A survey conducted by Barclays has yielded the shock figure that only 17 per cent of people in the UK are able to identify even the most basic cyber attack. These attacks include phishing campaigns carried out via social media messaging.
While it could be assumed that younger generations are more tech savvy, and subsequently safer online, the Barclays research has revealed that millennials are twice as likely to be victims of online fraud.
People over 65 years old were found to have scored 27% higher on the Barclays Digital Safety Index than individuals between the ages of 18 and 24.
Perhaps more surprisingly still, highly educated Londoners with Masters degrees and above, aged 25-34, are the most vulnerable demographic.
In light of these results, Barclays is launching a £10m national digital safety drive that is set to include an advertising campaign geared towards raising awareness to personal digital security. In addition to this, new credit card features and an online quiz will also be targeting the problem.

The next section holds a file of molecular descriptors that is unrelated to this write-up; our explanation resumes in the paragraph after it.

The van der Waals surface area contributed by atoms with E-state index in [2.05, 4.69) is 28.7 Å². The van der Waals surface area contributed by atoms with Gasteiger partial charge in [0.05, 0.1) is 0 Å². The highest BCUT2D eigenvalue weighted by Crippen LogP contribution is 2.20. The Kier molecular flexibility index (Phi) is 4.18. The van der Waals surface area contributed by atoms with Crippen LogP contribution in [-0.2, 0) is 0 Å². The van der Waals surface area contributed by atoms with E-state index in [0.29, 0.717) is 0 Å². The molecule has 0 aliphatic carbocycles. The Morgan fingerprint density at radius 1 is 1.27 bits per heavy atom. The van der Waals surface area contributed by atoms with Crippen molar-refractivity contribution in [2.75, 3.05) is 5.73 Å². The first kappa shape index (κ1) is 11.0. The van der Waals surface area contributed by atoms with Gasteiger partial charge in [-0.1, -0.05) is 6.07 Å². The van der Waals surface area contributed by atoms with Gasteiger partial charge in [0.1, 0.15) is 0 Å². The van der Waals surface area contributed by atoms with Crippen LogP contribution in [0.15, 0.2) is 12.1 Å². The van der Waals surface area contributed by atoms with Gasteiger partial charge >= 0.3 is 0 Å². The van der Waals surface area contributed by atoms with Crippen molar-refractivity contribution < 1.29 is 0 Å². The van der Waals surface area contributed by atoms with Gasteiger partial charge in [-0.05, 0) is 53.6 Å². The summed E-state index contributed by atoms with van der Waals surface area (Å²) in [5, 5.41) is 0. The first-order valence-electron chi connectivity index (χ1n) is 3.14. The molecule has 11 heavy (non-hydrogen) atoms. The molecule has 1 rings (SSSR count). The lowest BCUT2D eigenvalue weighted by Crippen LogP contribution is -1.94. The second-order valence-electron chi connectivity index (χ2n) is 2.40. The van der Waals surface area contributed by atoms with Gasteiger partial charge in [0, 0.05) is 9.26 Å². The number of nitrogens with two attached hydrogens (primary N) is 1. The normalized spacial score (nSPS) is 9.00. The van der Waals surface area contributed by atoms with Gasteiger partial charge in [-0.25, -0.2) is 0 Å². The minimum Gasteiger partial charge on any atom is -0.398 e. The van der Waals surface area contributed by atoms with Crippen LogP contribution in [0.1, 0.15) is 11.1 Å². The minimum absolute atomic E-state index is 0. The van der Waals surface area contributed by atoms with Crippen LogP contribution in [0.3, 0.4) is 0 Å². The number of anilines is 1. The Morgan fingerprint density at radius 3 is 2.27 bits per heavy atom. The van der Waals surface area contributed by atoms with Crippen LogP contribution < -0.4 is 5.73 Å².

Ashok Vaswani, Chief Executive of Barclays UK, said: “Fraud is often wrongly described as an invisible crime, but the effects are no less damaging to people’s lives. As a society our confidence in using digital technology to shop, pay our bills and connect with others has grown faster than our knowledge of how to do so safely. This has created a ‘digital safety gap’ which is being exploited by criminals. I believe the need to fight fraud has now become a national resilience issue, and we all need to boost our digital safety levels in order to close the gap.”
A significant advertising campaign could be promising, as no such initiative has so far been implemented that can tackle the widespread cyber attack threats. CBR spoke to David Emm of Kaspersky Labs regarding the lack of awareness raising initiatives, and he regards the need for this kind of measure comparable to the requirement of a safety campaign warning against drink driving.
Laura Flack, Barclays Head of Digital Safety, said: “It’s alarming that younger people and those in cities are more at risk. We need to super-charge our digital know-how and talk to our friends and relatives to prevent these crimes from happening. Often staying safe isn’t rocket science.”